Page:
Many kids love to splash and swim in a pool or at the beach, but all too often accidents can happen, especially with young children. The National Safety Council reports that in the United States, drowning is the leading cause of death in children under the age of 5. Nearly 5,000 children under the age of 15 will die from drowning each year, and 80% of those accidents will be in residential pools or spas. An additional 5,000 children will suffer from a near drowning accident, and 20% of those children will suffer permanent and severe disability.
A new MRI study at the University of Texas at San Antonio reveals that children who survive a near-drowning accident will often have a severe motor impairment and almost no ability to communicate. When water is inhaled into the lungs, the heart stops beating, almost immediately. This cuts off the oxygen supply to the brain, resulting in an anoxic brain injury (ABI.) The body is paralyzed, but cognitively these children do retain some abilities. They are just not able to speak or make themselves understood. It's a variation of locked-in syndrome, which is very rare in children.
Peter T. Fox, M.D., is the director of the Research Imaging Institute at UT Health San Antonio and a professor in the Joe R. & Teresa Lozano Long School of Medicine. Fox and his team looked at brain images of 10 children who had suffered a near-drowning accident that resulted in an ABI. What they found was that the damage was not as comprehensive as previously thought. In each child, the injury to the brain was localized to a small, but essential part of the brain. A cluster of arteries in the basal ganglia that feeds the motor fibers of the brain was almost completely wiped out.
This damage was the cause of the paralysis and muscle atrophy that each child had. It was anatomically similar to a focal stroke in that it impacted a particular part of the brain rather than causing diffuse injury. In an interview with the Texas Standard, Fox explained, "The motor system was severely damaged. Perceptual systems, feeling touch, seeing, hearing, were essentially intact. Cognitive structures were in between. The children are largely cognitively intact, much more intact than has been given credit to them by the medical community. Even in the most severely affected of the children, we have evidence that at least the machinery for awareness of themselves and others remains functioning. Does it mean that they're fully conscious? Well, we can see that the machinery is still intact." Fox likened the findings to a new syndrome in neuroscience that isn't yet taught in medical school.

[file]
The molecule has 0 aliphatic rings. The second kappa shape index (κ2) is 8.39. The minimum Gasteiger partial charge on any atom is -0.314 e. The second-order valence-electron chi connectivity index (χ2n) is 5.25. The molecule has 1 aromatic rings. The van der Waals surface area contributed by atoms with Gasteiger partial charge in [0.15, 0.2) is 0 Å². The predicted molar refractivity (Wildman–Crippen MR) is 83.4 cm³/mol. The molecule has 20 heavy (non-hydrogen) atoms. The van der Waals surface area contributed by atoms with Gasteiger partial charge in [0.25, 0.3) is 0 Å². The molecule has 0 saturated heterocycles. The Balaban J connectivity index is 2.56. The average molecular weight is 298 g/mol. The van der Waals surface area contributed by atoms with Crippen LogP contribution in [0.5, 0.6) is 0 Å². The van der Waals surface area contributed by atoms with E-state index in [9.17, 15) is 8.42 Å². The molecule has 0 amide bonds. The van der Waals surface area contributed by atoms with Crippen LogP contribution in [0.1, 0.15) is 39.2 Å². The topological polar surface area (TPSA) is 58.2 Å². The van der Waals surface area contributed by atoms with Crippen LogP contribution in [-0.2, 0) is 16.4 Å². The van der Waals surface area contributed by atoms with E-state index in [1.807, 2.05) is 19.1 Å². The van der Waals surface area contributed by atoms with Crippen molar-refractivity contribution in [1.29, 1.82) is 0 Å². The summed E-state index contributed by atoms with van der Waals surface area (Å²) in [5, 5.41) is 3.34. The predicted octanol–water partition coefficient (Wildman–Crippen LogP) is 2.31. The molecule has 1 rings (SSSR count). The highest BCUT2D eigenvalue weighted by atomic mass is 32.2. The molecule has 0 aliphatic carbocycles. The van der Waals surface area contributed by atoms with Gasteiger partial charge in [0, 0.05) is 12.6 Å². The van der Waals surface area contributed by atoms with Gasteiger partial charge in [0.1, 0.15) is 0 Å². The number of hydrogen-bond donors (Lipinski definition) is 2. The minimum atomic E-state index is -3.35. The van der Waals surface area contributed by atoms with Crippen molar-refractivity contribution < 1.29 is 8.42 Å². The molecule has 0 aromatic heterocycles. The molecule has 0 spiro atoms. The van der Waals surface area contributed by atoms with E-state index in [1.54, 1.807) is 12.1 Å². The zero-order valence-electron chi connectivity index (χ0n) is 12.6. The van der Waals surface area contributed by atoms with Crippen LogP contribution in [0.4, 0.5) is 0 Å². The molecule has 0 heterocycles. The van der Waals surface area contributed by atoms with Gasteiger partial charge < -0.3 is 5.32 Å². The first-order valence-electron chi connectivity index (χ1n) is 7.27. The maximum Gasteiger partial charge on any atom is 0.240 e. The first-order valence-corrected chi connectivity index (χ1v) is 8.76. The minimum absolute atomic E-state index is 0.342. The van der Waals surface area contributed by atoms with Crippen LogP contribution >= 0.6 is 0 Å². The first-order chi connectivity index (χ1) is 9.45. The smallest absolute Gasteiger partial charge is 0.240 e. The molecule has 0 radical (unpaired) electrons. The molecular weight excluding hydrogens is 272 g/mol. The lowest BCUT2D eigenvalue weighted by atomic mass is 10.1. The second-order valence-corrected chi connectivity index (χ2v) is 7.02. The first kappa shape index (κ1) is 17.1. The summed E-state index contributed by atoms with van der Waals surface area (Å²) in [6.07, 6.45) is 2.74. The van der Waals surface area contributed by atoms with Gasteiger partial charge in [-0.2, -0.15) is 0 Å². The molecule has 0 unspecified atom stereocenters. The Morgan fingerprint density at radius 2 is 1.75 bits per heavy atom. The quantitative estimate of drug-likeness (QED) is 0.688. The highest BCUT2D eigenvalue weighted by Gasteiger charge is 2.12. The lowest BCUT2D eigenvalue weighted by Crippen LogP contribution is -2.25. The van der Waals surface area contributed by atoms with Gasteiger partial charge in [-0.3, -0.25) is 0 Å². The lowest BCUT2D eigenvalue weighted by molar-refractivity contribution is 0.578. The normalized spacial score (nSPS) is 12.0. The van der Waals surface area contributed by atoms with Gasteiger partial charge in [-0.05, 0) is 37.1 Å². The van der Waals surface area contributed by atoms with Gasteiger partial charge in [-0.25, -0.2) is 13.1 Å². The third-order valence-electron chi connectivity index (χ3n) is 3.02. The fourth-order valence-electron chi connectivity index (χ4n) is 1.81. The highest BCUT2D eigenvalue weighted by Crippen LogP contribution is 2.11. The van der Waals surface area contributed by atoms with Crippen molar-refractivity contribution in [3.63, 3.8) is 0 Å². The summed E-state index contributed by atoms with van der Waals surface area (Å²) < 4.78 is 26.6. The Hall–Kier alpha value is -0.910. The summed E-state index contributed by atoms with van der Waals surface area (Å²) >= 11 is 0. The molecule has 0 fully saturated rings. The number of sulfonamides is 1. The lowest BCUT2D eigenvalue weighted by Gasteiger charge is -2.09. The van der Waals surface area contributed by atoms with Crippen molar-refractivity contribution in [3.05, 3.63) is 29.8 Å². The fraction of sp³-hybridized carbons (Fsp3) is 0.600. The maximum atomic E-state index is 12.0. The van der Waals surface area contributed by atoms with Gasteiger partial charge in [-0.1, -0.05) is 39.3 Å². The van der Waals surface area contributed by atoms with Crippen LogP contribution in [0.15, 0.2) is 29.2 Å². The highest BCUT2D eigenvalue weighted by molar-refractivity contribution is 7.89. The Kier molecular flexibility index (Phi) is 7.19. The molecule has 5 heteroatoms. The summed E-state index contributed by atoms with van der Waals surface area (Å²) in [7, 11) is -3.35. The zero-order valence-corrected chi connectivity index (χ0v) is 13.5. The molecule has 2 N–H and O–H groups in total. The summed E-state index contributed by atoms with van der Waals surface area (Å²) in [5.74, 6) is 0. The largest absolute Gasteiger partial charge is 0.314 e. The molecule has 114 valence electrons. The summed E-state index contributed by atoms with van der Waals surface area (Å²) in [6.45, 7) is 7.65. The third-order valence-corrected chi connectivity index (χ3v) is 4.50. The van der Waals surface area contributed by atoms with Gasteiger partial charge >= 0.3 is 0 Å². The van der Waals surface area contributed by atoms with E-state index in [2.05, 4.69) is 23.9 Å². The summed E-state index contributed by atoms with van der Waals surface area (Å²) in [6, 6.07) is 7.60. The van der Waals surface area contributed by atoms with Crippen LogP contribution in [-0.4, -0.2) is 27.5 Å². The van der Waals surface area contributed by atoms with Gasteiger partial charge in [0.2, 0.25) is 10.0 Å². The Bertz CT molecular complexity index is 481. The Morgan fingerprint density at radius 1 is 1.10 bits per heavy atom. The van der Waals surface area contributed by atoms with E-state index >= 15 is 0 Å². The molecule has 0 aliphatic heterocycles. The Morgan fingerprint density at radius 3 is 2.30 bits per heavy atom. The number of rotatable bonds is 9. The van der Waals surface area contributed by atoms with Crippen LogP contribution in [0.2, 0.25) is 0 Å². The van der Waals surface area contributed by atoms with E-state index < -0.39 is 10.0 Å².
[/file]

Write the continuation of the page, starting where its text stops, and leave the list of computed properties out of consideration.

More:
The MRI scans conducted and the findings are published in the journal Brain Mapping. Fox and his colleagues at UT Health San Antonio hope to see the research continue with larger groups of patients who have suffered an ABI. If treatments that can mitigate the damage can be developed, it could mean a whole new lease on life for these patients and their families. The video attached has more information on the findings; take a look at it.